6.      The outright rejection of the three authors of the Buddhist traditions on the origin of Sakyas, Kolas, Kapilavastu and the destruction of the Sakya clan by the Kosalan king is absolutely baseless and they are not supported by authentic evidence. The statement that Kolavati, the queen of Yayati II of Soamvamsi family(11thcentury A.D.) belonging to Koliyas has no authentic evidence and seems to be fabricated by them only . The authors have probably no knowledge of the time of Koliyas and that of the Somavamsi queen Kolavati and without supporting document their argument is absolutely absurd. Equally fantastic and imagainative is their argument on the identity of Kanakamana Buddha of Nigliva with Konarkadeva. Last but not the least they do not appreciate the report of Faxian and Xuanzang  on the location of Kapilavastu which means their study is based on careless theorizing and unwarranted speculation.

1.      Rana, B.K.,”Nepal`s Lumbini where the Buddha was born”, The Himalayan Voice, February 14, 2010; Dash, Kailash Chandra, “Was Kapileswar, the Birth-place of Gautam Buddha?”, The Himalayan Voice, 12 December, 2011

2.      Allen Charles, The Buddha and Dr Fuhrer,An Archaeological Scandal, 2010, Penguin Books.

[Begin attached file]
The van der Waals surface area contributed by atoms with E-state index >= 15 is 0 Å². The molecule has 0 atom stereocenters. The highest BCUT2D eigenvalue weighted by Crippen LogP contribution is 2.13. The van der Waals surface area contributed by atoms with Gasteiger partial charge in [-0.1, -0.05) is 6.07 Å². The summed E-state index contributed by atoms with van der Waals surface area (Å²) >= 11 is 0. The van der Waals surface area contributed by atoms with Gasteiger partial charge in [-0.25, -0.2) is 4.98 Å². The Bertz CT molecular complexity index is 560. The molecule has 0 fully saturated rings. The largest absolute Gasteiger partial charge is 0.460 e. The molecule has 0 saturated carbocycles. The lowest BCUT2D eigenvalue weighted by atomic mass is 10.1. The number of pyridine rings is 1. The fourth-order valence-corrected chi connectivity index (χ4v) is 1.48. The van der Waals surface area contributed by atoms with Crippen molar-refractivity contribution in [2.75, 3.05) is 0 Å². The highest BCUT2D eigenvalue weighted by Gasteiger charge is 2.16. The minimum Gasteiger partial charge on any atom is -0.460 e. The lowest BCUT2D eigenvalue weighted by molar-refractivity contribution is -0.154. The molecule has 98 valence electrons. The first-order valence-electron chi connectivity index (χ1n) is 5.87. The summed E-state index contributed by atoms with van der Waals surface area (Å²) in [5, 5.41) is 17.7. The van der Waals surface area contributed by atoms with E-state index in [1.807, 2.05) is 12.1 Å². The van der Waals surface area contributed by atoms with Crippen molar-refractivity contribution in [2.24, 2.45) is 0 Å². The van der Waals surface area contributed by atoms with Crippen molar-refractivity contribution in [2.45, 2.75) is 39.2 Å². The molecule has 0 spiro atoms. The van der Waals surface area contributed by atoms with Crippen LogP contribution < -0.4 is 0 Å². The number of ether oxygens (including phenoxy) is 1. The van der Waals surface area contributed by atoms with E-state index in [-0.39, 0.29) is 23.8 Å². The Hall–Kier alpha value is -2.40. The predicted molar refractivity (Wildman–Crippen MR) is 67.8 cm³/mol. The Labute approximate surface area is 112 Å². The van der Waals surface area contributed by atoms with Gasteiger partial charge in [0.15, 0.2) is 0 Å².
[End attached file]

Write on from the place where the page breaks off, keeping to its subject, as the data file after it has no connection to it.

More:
3.      Dash, Kailash Chandra, “Kapilavastu Revisited”, The Himalayan Voice,  25th August,  2012. Also See the focus of B.K.Rana in The Himalayan Voice, February 14, 2010.

4.  Mahapatra Chakradhar, The Real Birth Place of Buddha, Granth Mandir, Cuttack, 1977, p.8-31; Tripathy, A.K., Tripathy, P.C. and Patel, C.B., Gautam Buddha in History and Archaeology, lark Books, Bhubaneswar, 2012.

5.    Mahapatra Chakradhar, 1977, p.17. D.C.Sircar earlier has also remarked on this term-Ashoka exempted the village from the payment of bali(land tax payable in cash) and made it Ashtabhagika, i.e., entitled to pay the royal share of the produce at the rate of 1/8 instead of the normal rate which was much higher. See Sircar, D.C., Indian Epigraphy, Motilal, Delhi, p.436-438. This view of D.C. Sircar is also not correct as Ashtabhagika was not the name of a tax.

6.   Falk, Harry, “The Fate of Ashoka`s Donations at Lumbini”, Reimagining Ashoka, Memory and History, eds. Patrick Olivelli, Janice Leoshko and Himanshu Prabha Ray, Oxford University Press, New Delhi, 2012, p.204-216.
7.      Falk, p.215-216.

8.      Dash, Kailash Chandra, “The lumbini Pilgrimage Record in Two Inscriptions Revisited”, The Himalayan Voice,6th  March 2012.
9.      Buhler, G., “The Siddhapura Edicts of Ashoka”, Epigraphia Indica, Vol.III, p.134-142. This volume was published in 1897.
10.  Talim, Meena, Edicts of King Ashoka, A New Vision, Aryan Books International, New Delhi, 2010, p.151-226.
11.  Buhler, EI, Vol.III, p.142.  

@ Retired Reader in History 13.  B.J.B.Nagar, Bhubaneswar-14,Odisha  Dash.kailashchandra@rediffmail.com